Mind-Body Medicine

Dr John Sarno, an American rehabilitation physician who specialised in treating pain using mind-body techniques, recognised that in many cases chronic pain was related to the suppression of emotions. He noticed that people who experience chronic pain are often accommodating and uncomplaining. He referred to such people affectionately as “goodists”. Sarno viewed chronic pain as the body’s physical expression of unexpressed emotional rage.

When we begin to meditate and actively witness the contents of the manomayakosha, we might see a lot of rage, indignation, frustration, annoyance, judgement and anger. This is absolutely normal and it doesn’t mean you are a bad person! There is a perception that people who meditate have only peaceful and beautiful thoughts floating through their minds (if they have any thoughts at all that is). This perception is completely and utterly wrong.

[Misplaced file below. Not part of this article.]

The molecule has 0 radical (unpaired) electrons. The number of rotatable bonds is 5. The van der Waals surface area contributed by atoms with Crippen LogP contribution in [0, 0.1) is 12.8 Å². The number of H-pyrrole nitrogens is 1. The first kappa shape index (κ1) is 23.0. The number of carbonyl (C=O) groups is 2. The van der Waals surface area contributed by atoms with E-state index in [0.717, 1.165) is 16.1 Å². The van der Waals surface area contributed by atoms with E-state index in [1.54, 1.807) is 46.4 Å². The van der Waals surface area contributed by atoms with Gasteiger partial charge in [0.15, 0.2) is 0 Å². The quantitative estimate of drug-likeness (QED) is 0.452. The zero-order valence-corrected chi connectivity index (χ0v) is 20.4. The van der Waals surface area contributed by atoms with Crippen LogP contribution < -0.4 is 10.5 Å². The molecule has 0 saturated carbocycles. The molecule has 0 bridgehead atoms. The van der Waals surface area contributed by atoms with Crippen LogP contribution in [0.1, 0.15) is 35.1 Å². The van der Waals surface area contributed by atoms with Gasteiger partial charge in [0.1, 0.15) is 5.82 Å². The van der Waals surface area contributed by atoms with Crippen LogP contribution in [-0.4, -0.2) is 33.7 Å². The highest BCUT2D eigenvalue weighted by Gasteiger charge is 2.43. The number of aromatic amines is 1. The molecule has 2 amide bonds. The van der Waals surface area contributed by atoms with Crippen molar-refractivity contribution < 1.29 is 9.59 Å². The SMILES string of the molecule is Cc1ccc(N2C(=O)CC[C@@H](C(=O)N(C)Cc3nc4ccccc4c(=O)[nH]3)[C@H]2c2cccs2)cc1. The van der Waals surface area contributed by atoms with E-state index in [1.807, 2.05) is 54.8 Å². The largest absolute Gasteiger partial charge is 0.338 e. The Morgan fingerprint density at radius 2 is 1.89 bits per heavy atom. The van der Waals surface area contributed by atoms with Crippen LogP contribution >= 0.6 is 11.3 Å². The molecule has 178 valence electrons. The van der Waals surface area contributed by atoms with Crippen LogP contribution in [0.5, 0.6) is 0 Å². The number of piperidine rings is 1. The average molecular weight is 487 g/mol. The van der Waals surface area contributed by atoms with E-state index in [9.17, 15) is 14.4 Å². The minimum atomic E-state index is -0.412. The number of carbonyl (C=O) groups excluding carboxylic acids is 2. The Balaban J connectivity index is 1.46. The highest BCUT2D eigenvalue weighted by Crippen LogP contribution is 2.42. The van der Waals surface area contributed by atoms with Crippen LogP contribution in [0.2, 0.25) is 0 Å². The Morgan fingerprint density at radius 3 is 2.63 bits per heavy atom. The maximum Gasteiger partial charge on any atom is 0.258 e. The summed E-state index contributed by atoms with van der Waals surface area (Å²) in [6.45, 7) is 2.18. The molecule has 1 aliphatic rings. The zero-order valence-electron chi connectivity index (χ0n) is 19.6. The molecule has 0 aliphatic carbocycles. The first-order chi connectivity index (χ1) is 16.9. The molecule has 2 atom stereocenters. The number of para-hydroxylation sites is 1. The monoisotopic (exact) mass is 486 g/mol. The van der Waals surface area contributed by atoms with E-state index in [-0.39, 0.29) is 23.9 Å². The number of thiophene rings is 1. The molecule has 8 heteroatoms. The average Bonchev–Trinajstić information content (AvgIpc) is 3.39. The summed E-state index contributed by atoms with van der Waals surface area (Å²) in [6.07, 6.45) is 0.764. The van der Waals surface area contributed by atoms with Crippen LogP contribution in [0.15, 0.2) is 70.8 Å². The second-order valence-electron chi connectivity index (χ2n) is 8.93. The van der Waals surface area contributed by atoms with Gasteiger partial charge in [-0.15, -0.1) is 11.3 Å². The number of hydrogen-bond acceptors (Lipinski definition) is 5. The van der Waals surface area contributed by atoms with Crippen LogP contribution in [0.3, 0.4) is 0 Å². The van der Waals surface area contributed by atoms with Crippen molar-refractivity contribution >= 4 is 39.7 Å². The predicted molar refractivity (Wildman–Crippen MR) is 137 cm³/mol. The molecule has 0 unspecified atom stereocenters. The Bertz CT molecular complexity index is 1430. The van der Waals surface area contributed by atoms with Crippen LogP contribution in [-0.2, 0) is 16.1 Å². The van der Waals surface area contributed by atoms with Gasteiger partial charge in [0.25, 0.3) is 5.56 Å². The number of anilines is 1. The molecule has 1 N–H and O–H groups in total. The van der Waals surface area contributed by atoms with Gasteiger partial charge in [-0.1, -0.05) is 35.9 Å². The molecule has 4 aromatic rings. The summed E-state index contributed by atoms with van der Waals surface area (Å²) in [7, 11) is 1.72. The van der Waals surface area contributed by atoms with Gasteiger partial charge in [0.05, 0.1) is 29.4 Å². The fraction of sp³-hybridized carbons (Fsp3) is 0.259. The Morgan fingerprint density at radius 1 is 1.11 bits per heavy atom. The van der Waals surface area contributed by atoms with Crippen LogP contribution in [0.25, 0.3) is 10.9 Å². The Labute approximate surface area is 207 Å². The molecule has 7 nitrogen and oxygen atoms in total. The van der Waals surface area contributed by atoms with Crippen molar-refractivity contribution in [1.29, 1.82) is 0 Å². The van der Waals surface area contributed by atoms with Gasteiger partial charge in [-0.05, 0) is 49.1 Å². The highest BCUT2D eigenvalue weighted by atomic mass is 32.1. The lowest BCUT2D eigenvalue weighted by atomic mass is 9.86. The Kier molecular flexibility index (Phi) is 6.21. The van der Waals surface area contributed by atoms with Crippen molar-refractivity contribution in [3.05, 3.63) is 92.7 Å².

In fact, it is both usual and rather useful, to witness a whirlwind of relentless irritating, critical and judgemental thoughts in your mind as you meditate. This is just perfect because when we see the rage, irritation and anger that lies within us, we automatically instigate a process of questioning it. Acknowledging and questioning help us to clear these feelings out. We start to recognise that many of our thoughts are quite irrational or at the very least not helpful to our mental wellbeing. As we witness our thoughts, without believing we are our thoughts, we can begin to exercise some discernment around what we are thinking and feeling.

Beware, the Spiritual Bypass

If you are new to meditation, and you find it difficult to access feelings of annoyance, judgement, rage or anxiety I would not view this as a sign of spiritual maturity or wellbeing. You may simply not feel safe witnessing negative thoughts and feelings, they might feel too overwhelming for you. In this case, it could be really helpful to seek the support of a counsellor or therapist. When we suppress our darker thoughts and feelings using our spiritual practice, it is known as “spiritual bypassing”.